Meanwhile, I’m also wondering how many films I can sneak off to see. I’ve got to catch Sean McAllister’s The Reluctant Revolutionary – he’s just got out of jail in Syria and is one of the UK’s most interesting documentary makers – as well as Roma director Tony Gatlif’s latest, Indignados, which sounds particularly in with the [Occupy-movement] zeitgeist. I’ve an appointment to catch up with Faouzi Bensaïdi and see his Death for Sale, which scored the Special Jury Prize at the Moroccan National Film Festival in Tangiers, and I’m very keen to watch the promising Aujourd’hui by talented Franco-Senegalese filmmaker Alain Gomis… and all that’s just on Saturday! I’ve also pencilled in the archive screening of Shirley Clarke’s rarely seen 1961 film The Connection.
My gang arrives on Sunday; for bonding purposes I’ve booked us all into a hostel, workshop trainers and students alike (so they need to remember their towels). Then we all have to see our case study films. For the best part of this month I’ve been cajoling (with help from colleagues in partnering film schools) International Sales Agents to let us have precious new films in the Berlinale to work on – during the week our band of 25 will be creating posters, trailers and distribution strategies using real film materials.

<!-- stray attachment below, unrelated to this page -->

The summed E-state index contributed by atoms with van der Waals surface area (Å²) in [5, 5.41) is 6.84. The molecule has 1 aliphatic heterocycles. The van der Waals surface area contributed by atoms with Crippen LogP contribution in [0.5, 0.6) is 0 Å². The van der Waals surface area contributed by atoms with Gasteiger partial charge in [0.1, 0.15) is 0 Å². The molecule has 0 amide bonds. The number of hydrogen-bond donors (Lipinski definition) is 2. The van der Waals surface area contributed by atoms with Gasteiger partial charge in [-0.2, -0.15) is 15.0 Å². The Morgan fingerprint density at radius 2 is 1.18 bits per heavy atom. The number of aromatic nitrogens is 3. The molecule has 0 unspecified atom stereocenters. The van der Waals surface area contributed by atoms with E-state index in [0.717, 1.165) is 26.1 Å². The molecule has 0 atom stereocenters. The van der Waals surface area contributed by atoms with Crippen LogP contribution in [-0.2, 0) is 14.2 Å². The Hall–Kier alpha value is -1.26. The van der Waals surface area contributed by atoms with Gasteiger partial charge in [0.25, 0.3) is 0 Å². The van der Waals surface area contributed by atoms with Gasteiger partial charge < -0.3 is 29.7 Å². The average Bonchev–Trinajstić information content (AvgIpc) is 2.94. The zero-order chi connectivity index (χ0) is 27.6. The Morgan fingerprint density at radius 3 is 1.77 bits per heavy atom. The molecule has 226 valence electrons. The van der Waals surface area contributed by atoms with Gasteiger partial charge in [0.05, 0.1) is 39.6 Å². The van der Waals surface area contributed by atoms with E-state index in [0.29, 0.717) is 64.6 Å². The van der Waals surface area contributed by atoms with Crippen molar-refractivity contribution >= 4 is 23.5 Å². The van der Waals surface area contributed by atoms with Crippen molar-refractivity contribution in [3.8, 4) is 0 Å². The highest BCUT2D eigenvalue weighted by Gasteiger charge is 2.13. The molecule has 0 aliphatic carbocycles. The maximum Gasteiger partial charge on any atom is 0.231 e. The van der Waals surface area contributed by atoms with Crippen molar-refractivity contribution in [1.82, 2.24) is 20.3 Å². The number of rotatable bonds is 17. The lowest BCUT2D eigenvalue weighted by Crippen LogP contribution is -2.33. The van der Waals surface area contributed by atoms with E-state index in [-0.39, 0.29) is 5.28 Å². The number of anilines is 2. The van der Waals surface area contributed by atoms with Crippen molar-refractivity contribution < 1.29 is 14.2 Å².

Farewell, My Queen
We’ve scored some beauties: we were incredibly lucky to get the festival’s opening film, Benoît Jacquot’s Farewell, My Queen (Les adieux à la Reine), a sumptuous costume drama that I hope is properly republican in tone; then, thanks to the Co-production Office – which always has the jewels of arthouse cinema on its books – we’ll be working on the completely beguiling, in-competition Greek film Meteora by Spiros Stathoulopoulos, the love story of a monk and a nun who live in retreats atop facing rock pillars.